Wisconsin Election Board Ordered to Purge 234,000 Voters

PORT WASHINGTON, Wis. (CN) – A Wisconsin judge ruled Friday that the state elections board has no legal authority to decline to update voter rolls and purge those who may have moved, ordering it to remove 234,000 names.

The underlying lawsuit – brought last month by voters represented by Richard Esenberg, founder and president of conservative advocacy group Wisconsin Institute for Law & Liberty, or WILL – contends that the bipartisan Wisconsin Elections Commission violated state law by refusing to deactivate registrations of voters who do not respond within 30 days to formal notices inquiring about possible address changes.

The Wisconsin State Capitol building in Madison. (Photo via Vijay Kumar Koulampet/Wikipedia)

WEC mailed the notices referred to in the suit to approximately 234,000 voters in mid-October but had decided to wait until 2021 to update any flagged inconsistencies in the voter lists.

WILL sued WEC on Nov. 13, a month after it filed a complaint directly with the elections board, which the board chose to ignore as untimely.

The conservative group asked for a writ of mandamus forcing WEC to change the registration status for every voter who did not respond to its October letters, or temporary injunctive relief failing that.

Ozaukee County Circuit Judge Paul Malloy began Friday’s hearing by denying the League of Women Voters of Wisconsin’s motion to intervene in the suit, finding that “they are talking about a much more complex litigation than what I’m looking at” and “their interest is just not direct enough.”

Malloy expressed skepticism as to why the voting rights group did not intervene in 2017 when a Wisconsin voter list maintenance program triggered the removal of tens of thousands of voters. This glitch was part of WEC’s rationale for extending its timeframe to update voter rolls.

The League filed its motion to intervene on Nov. 22, arguing in part that the Wisconsin Department of Justice and WEC are not litigating the case aggressively enough.

Moving on to the heart of the matter, WILL founder Esenberg stressed that the case was one of narrow statutory instruction, which is not discretionary on the part of WEC. The statute he mentioned outlines the 30-day timeframe to make any necessary changes based on evidence that those voters may have moved.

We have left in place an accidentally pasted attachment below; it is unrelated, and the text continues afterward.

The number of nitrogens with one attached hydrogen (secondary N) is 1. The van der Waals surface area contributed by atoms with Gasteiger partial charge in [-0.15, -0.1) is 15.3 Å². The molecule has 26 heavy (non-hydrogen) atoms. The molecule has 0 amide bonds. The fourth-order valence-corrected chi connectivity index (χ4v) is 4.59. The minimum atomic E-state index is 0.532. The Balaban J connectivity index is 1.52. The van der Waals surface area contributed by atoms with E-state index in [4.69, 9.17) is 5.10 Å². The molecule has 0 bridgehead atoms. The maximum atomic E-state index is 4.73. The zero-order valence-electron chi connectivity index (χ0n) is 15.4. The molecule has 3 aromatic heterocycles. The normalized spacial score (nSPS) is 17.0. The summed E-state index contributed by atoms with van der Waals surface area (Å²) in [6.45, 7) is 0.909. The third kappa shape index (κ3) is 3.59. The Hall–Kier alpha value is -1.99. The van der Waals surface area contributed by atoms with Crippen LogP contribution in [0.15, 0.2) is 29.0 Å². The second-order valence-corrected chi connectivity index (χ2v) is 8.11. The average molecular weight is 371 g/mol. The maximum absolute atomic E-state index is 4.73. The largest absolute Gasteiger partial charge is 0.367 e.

“WEC does have the power to promulgate its own rules, but it did not do that in this case,” Esenberg said. “More importantly, it failed to comply with its statutory requirement.”

Assistant Attorney General Karla Keckhaver, arguing on behalf of WEC, maintained that the board is in line with the law regarding keeping voter rolls accurate, a process for which it is free to set its own timeframe.

“Looking at the plain text of the statute, it only applies to municipal clerks and municipal boards of election commissioners,” she said.

Keckhaver also made the point that seeking to invalidate as many as 234,000 voter registrations was a major change in the status quo, not maintenance.

But Malloy promptly sided with WILL in his ruling from the bench.

The judge said “there’s a huge disconnect” between the logic that WEC has authority to make its own rules and the power to update registrations but that it is not statutorily required to do so.

“In my mind, it is a clear, positive duty for the commission to update the voter rolls,” Malloy said of the state law at issue.

Malloy issued the writ of mandamus that WILL requested requiring WEC to comply with the 30-day timeframe, although he admitted that “he does not know how they will do that.”

Keckhaver immediately interjected and requested a stay of Malloy’s order, stressing that “this would create chaos to do this right now” since there are multiple important elections coming up, including a primary as soon as February, and a lot of work to do in order to update the voter lists.

Malloy declined to issue the stay.

For its part, WEC voted 5-1 at a scheduled meeting on Dec. 2 to begin talks with the Legislature with the aim of setting up clearer, more standardized rules for purging the state’s voter rolls.

Wisconsin is one of 28 states, plus the District of Columbia, enrolled with the Electronic Registration Information Center, or ERIC, a nationwide database that helps states keep their voter roll information accurate. One thing ERIC does is flag people who moved, which the WEC then reviews internally for accuracy.

Liberal groups in the state, including One Wisconsin Now, condemned WILL’s suit as a tactic to remove tens of thousands of registered Wisconsinites from voter polls before upcoming elections in spring 2020. This includes a crucial election in April for a seat on the Wisconsin Supreme Court in which conservative Justice Daniel Kelly is up for reelection.

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